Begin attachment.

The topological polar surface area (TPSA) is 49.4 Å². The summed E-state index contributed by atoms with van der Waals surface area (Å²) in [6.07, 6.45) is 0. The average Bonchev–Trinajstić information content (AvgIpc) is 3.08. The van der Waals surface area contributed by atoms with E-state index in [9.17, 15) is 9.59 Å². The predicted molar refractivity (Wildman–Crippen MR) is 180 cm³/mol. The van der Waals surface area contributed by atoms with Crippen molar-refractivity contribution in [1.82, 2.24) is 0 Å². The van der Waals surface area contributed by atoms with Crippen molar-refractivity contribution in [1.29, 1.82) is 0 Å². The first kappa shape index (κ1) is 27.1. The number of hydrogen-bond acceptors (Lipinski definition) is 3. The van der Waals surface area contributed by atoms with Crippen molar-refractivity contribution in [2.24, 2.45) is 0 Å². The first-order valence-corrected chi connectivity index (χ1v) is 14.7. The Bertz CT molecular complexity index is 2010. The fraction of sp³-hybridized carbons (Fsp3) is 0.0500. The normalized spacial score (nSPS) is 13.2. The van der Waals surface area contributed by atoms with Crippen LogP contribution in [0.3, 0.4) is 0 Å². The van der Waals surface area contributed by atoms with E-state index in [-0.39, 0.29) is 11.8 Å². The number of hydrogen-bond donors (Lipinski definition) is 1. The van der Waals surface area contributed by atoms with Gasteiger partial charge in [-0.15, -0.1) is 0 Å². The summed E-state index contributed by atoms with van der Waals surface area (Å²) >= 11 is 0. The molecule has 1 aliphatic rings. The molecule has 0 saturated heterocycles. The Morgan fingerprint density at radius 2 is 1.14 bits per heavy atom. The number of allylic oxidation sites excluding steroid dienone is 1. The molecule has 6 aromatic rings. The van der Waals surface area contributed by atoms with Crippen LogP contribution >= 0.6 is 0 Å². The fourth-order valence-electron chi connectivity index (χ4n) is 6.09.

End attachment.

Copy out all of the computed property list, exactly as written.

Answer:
The topological polar surface area (TPSA) is 49.4 Å². The summed E-state index contributed by atoms with van der Waals surface area (Å²) in [6.07, 6.45) is 0. The average Bonchev–Trinajstić information content (AvgIpc) is 3.08. The van der Waals surface area contributed by atoms with E-state index in [9.17, 15) is 9.59 Å². The predicted molar refractivity (Wildman–Crippen MR) is 180 cm³/mol. The van der Waals surface area contributed by atoms with Crippen molar-refractivity contribution in [1.82, 2.24) is 0 Å². The van der Waals surface area contributed by atoms with Crippen molar-refractivity contribution in [1.29, 1.82) is 0 Å². The first kappa shape index (κ1) is 27.1. The number of hydrogen-bond acceptors (Lipinski definition) is 3. The van der Waals surface area contributed by atoms with Crippen molar-refractivity contribution in [2.24, 2.45) is 0 Å². The first-order valence-corrected chi connectivity index (χ1v) is 14.7. The Bertz CT molecular complexity index is 2010. The fraction of sp³-hybridized carbons (Fsp3) is 0.0500. The normalized spacial score (nSPS) is 13.2. The van der Waals surface area contributed by atoms with Crippen LogP contribution in [0.3, 0.4) is 0 Å². The van der Waals surface area contributed by atoms with E-state index in [-0.39, 0.29) is 11.8 Å². The number of hydrogen-bond donors (Lipinski definition) is 1. The van der Waals surface area contributed by atoms with Gasteiger partial charge in [-0.15, -0.1) is 0 Å². The summed E-state index contributed by atoms with van der Waals surface area (Å²) >= 11 is 0. The molecule has 1 aliphatic rings. The molecule has 0 saturated heterocycles. The Morgan fingerprint density at radius 2 is 1.14 bits per heavy atom. The number of allylic oxidation sites excluding steroid dienone is 1. The molecule has 6 aromatic rings. The van der Waals surface area contributed by atoms with Crippen LogP contribution >= 0.6 is 0 Å². The fourth-order valence-electron chi connectivity index (χ4n) is 6.09.